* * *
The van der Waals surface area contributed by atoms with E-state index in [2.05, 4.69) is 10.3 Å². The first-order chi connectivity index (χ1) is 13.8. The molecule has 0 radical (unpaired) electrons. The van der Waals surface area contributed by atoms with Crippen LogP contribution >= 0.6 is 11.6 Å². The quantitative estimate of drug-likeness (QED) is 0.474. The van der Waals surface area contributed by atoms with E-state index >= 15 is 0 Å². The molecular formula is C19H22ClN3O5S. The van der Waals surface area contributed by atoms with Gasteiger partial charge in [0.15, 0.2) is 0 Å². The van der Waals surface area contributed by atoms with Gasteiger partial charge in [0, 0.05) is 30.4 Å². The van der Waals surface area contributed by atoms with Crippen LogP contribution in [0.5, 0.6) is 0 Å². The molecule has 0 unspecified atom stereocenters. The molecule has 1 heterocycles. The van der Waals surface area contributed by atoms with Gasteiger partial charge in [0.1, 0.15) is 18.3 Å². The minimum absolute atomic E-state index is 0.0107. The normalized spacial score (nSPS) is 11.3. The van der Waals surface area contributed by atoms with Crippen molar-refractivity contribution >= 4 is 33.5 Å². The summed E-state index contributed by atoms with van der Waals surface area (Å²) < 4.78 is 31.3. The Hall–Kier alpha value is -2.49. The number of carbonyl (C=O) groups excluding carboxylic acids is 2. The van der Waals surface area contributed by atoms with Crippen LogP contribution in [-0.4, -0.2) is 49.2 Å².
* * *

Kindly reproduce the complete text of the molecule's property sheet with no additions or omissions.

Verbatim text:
The van der Waals surface area contributed by atoms with E-state index in [2.05, 4.69) is 10.3 Å². The first-order chi connectivity index (χ1) is 13.8. The molecule has 0 radical (unpaired) electrons. The van der Waals surface area contributed by atoms with Crippen LogP contribution >= 0.6 is 11.6 Å². The quantitative estimate of drug-likeness (QED) is 0.474. The van der Waals surface area contributed by atoms with E-state index >= 15 is 0 Å². The molecular formula is C19H22ClN3O5S. The van der Waals surface area contributed by atoms with Gasteiger partial charge in [0.15, 0.2) is 0 Å². The van der Waals surface area contributed by atoms with Gasteiger partial charge in [0, 0.05) is 30.4 Å². The van der Waals surface area contributed by atoms with Crippen LogP contribution in [0.5, 0.6) is 0 Å². The molecule has 0 unspecified atom stereocenters. The molecule has 1 heterocycles. The van der Waals surface area contributed by atoms with Gasteiger partial charge in [0.1, 0.15) is 18.3 Å². The minimum absolute atomic E-state index is 0.0107. The normalized spacial score (nSPS) is 11.3. The van der Waals surface area contributed by atoms with Crippen molar-refractivity contribution >= 4 is 33.5 Å². The summed E-state index contributed by atoms with van der Waals surface area (Å²) < 4.78 is 31.3. The Hall–Kier alpha value is -2.49. The number of carbonyl (C=O) groups excluding carboxylic acids is 2. The van der Waals surface area contributed by atoms with Crippen LogP contribution in [-0.4, -0.2) is 49.2 Å².